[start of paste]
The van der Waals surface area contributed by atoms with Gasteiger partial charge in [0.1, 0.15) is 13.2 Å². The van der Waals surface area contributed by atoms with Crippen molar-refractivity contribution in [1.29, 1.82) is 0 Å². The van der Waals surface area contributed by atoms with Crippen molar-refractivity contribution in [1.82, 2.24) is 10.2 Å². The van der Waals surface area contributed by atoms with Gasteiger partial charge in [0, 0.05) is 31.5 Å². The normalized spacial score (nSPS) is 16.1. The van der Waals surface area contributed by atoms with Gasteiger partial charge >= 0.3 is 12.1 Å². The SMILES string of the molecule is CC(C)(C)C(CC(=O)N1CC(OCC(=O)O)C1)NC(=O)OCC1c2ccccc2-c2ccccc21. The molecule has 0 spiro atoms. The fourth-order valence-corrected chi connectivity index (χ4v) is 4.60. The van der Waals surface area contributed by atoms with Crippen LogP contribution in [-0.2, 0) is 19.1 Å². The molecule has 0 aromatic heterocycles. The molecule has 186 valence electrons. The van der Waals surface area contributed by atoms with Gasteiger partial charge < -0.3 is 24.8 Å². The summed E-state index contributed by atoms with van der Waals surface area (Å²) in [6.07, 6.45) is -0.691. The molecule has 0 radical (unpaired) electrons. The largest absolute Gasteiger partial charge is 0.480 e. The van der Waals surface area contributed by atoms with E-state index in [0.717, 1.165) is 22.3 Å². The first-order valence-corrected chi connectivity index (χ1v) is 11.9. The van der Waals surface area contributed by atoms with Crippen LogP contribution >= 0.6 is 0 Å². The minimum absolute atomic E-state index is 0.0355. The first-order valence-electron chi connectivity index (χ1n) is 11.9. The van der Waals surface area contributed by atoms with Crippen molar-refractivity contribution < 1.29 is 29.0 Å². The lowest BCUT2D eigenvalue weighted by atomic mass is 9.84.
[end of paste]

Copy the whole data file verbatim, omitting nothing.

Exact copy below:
The van der Waals surface area contributed by atoms with Gasteiger partial charge in [0.1, 0.15) is 13.2 Å². The van der Waals surface area contributed by atoms with Crippen molar-refractivity contribution in [1.29, 1.82) is 0 Å². The van der Waals surface area contributed by atoms with Crippen molar-refractivity contribution in [1.82, 2.24) is 10.2 Å². The van der Waals surface area contributed by atoms with Gasteiger partial charge in [0, 0.05) is 31.5 Å². The normalized spacial score (nSPS) is 16.1. The van der Waals surface area contributed by atoms with Gasteiger partial charge >= 0.3 is 12.1 Å². The SMILES string of the molecule is CC(C)(C)C(CC(=O)N1CC(OCC(=O)O)C1)NC(=O)OCC1c2ccccc2-c2ccccc21. The molecule has 0 spiro atoms. The fourth-order valence-corrected chi connectivity index (χ4v) is 4.60. The van der Waals surface area contributed by atoms with Crippen LogP contribution in [-0.2, 0) is 19.1 Å². The molecule has 0 aromatic heterocycles. The molecule has 186 valence electrons. The van der Waals surface area contributed by atoms with Gasteiger partial charge < -0.3 is 24.8 Å². The summed E-state index contributed by atoms with van der Waals surface area (Å²) in [6.07, 6.45) is -0.691. The molecule has 0 radical (unpaired) electrons. The largest absolute Gasteiger partial charge is 0.480 e. The van der Waals surface area contributed by atoms with E-state index in [0.717, 1.165) is 22.3 Å². The first-order valence-corrected chi connectivity index (χ1v) is 11.9. The van der Waals surface area contributed by atoms with Crippen LogP contribution >= 0.6 is 0 Å². The minimum absolute atomic E-state index is 0.0355. The first-order valence-electron chi connectivity index (χ1n) is 11.9. The van der Waals surface area contributed by atoms with Crippen molar-refractivity contribution < 1.29 is 29.0 Å². The lowest BCUT2D eigenvalue weighted by atomic mass is 9.84.